It is important to note the influence of philosophy on the novel, and it first becomes evident in this section of the text. The bourgeoisie dedication to respectability, responsibility, and morality are a direct reflection of Confucianism. Hesse studied Chinese philosophy in great detail, and its influence cannot be overemphasized here. The Confucian golden rule, "Do not do to others what you do not want done to yourself," is the founding premise of the bourgeois society. It is this benign attitude that bothers Steppenwolf because he feels it leads to complacency. It would be a mistake to say he wishes ill on other individuals, and it would be inaccurate to say he is a bad person. Steppenwolf simply maintains a different set of values than everyone else. The extent of his divided nature will be revealed when he reads the treatise. In the meantime, it is simply apparent that he chooses not to participate in bourgeois society because he considers everything about it to be inferior.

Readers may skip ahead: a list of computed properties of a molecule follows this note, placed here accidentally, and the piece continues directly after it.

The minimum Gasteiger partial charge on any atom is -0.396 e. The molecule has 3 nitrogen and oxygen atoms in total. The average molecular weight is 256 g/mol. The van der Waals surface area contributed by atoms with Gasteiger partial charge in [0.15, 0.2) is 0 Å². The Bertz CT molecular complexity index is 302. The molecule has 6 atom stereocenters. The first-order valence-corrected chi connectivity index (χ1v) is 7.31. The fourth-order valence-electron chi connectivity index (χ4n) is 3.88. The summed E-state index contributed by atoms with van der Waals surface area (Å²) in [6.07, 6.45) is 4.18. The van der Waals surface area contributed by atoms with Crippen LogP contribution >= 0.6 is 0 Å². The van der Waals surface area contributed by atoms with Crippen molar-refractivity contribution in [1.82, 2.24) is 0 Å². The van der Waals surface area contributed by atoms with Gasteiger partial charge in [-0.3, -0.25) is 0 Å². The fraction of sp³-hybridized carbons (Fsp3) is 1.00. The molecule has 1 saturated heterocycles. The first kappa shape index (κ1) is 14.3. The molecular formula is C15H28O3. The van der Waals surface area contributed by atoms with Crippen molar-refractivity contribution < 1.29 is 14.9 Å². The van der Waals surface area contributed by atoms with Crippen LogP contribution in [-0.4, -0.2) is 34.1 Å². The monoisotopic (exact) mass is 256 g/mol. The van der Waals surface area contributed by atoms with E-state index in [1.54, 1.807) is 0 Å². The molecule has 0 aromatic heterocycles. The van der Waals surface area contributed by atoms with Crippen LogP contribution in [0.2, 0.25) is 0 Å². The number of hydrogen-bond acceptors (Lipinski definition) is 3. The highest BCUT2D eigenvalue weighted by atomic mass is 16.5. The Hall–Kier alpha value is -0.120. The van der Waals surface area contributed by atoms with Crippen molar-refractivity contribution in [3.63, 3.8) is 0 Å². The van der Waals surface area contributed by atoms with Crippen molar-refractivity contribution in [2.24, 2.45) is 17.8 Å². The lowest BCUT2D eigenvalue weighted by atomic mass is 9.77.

In a moment of self-reflection, Steppenwolf summarizes his existence: "I am in truth the Steppenwolf that I often call myself; that beast astray who finds neither home nor joy nor nourishment in a world that is strange and incomprehensible to him." This revelation results in hours of aimless wandering, and this wandering leads him to the Magic Theater and the "Treatise on the Steppenwolf."


gout a hereditary form of arthritis resulting from a disturbance of uric acid metabolism, characterized by an excess of uric acid in the blood and deposits of uric acid salts, usually in the joints of the feet and hands, especially in the big toe.

housewifery housekeeping.

desecration take away the sacredness of; treat as not sacred; profane.

humdrum lacking variety; dull; monotonous; boring.

chiropodist someone specializing in the treatment of hand and foot diseases.

Philistines people regarded as smugly narrow and conventional in views and tastes, lacking in and indifferent to cultural and aesthetic values.

roguish dishonest; unscrupulous; playfully mischievous.

neurosis any of various mental functional disorders characterized by anxiety, compulsions, phobias, depression, dissociations, and so on.

deride to laugh at in contempt or scorn; make fun of; ridicule.